NZ dairy is so creamy and delicious it would be a shame not to enjoy as much of it as you can while you’re here. Drop into the supermarket and see how many flavours of ice cream you can get though in one visit.

4. Get crafty

While it’s known for its wine, New Zealanders also love their beer. Head to Eat Street at the lake end of town and grab a seat at Brew or CBK (Craft Beer & Kitchen), if you can find a free one. Both, conveniently, also serve food.

Abracadabra on Amohia Street has a few local brews on tap and lots of seating in an outdoor beer garden. The menu has something for everyone too.

5. Refuel for the next adventure

Over the last ten years, the number of restaurants and cafes in Rotorua has steadily grown. Go for a wander through town and see what spikes your fancy. For a quick heads up on interesting places you might not otherwise hear about, the Rotorua Hospitality Awards from 2014 and 2015 are a good place to start.

The Huevos rancheros at Abracadabra (eggs and cheese on top of delicious black beans) gets my vote for the most protein packed vegetarian dish you can find. South American restaurant, Sabroso on Haupapa Street is another great pick for the vegos, and offers excellent selection for omnivores too. You’ll have to book in advance for this one as it’s pretty popular and seating is limited.

5. Peak out / calm down

New Zealand wouldn’t be New Zealand without adrenaline-filled tourist activities everywhere you go. Rotorua offers plenty, from sky swings, to luging, to rolling down hills in gigantic, water-filled balls, most of which you’ll find out about from wandering through town.

My pick is rafting down the Kaituna River. This includes a seven metre drop down a waterfall, the highest offered by a commercial rafting trip. This option is a great one with friends and is offered by more than one company so keep looking if your chosen day is sold out.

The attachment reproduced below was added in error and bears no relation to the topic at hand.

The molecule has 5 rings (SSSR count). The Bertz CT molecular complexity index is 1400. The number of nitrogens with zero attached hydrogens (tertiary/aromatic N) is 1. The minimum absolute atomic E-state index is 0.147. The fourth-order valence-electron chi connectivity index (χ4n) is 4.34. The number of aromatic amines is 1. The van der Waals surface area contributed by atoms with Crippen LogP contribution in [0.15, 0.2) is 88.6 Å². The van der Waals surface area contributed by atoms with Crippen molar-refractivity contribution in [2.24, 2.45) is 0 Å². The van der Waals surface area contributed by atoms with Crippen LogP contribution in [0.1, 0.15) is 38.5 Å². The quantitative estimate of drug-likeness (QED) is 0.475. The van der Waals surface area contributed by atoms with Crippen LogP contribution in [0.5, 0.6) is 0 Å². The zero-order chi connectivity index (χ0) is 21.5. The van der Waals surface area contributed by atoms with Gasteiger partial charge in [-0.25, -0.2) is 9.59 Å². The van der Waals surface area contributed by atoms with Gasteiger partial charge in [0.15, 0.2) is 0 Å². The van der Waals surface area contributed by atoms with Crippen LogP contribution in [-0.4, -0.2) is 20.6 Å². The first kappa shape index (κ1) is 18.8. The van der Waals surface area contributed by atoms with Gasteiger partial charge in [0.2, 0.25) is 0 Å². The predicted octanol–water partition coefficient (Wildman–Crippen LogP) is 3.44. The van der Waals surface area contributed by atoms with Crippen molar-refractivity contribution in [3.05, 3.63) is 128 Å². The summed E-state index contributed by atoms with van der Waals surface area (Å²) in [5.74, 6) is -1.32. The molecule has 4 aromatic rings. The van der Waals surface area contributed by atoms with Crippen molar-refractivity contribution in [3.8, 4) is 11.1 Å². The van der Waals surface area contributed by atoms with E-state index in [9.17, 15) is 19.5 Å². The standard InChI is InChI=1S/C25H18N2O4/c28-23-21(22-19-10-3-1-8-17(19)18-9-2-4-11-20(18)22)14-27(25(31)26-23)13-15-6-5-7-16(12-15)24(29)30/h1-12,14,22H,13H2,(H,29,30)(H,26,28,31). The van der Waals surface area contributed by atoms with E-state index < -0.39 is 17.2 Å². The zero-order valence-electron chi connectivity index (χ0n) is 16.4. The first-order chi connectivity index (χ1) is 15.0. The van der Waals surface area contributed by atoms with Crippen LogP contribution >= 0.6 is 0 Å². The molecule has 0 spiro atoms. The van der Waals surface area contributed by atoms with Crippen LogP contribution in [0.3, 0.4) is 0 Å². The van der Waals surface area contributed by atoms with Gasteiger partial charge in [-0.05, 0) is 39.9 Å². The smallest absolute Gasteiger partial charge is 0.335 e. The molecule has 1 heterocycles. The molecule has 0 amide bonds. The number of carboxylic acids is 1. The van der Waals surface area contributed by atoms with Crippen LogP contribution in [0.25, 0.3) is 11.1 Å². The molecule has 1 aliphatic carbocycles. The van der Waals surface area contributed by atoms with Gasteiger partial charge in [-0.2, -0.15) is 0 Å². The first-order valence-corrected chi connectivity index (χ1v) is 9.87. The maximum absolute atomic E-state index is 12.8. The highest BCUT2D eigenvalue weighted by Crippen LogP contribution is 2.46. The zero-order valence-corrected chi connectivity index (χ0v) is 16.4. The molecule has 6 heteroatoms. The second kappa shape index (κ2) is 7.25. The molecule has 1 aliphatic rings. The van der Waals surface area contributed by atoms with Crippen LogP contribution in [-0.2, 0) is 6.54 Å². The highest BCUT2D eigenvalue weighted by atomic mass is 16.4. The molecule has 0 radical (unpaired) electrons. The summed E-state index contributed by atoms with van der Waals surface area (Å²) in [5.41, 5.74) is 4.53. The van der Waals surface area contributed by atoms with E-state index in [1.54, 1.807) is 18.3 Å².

Someone will be certain to GoPro it, but l recommend purchasing images afterwards and soaking up the whitewash while you’re floating down the river instead of stressing about whether your helmet-cam is on or off.

If adrenaline isn't for you, seek out other options such as the Te Puia Moari cultural centre, Whakarewarewa Thermal Village tours, Rotorua Duck Tours, fishing trips, or get up close to the animals at the Agrodome.

7. Explore the environment on foot

Rotorua and the surrounding region offers much to experience on foot. Close to town, two options stand out for the landscape and vegetation you see on the way.

The Rotorua Redwoods, which are famous for mountain biking, also have a number of walking tracks. Enter via the visitors' centre on Long Mile Road. It’s amazing what you see when you slow down and take your time, compared to the experiences had on a bike where your eyes are glued to the trail and you’re always in a rush to get to the next fun descent.

On the other side of the forest you’ll find Lake Tikitapu, or Blue Lake. There’s a walking track right the way around which you can experience as a loop or just head out part way and turn back when your ready. The lake is also nice for a cold, crisp swim. Great recovery for tired legs after a big day!

8. Have dinner at the Night Markets

Located on Tutanekai Street, the Night Markets pop up on Thursday evenings from 5-9pm. Buy some fresh bread, stock up on fruit and veg, and pick from a number of take away meals for around $NZ 10 or so.

Take your time as you meander through to get a sense of what Rotorua is like for people who live here. This is a strong, friendly community, and you’re bound to bump into someone who you’ve also seen out on the trails.

9. Take a day trip out of town

If you’ve hired a car, take a day trip to a nearby town. Every place offers its own unique attractions and adds to your sense of Kiwi art, life, landscape and culture.

Taupo is about 80km from Rotorua. In addition to a selection of mountain bike trails that will keep some people busy, you can add to this with a swim in the massive fresh water lake, browse the shops, or stand and marvel at the beautiful Huka Falls.

An hour or two’s drive east or west of Rotorua will bring you to the respective coastlines. Check out some of the worlds best surf or just take in the unique NZ coastal landscape. A great change of pace and outlook from the dense forest of Rotorua.

10. Choose your own adventure

This list is by no means exhaustive, and it doesn't take much imagination to fill each day in and around Rotorua with adventures, experiences and relaxation.

The natural landscape is rich in experiences, which are added to by the friendly, outdoor-loving kiwi culture. Where ever you go, take the time to chat with, and listen to, the people you meet along the way. It’s hard to beat a local tip off to somewhere you should seek out next.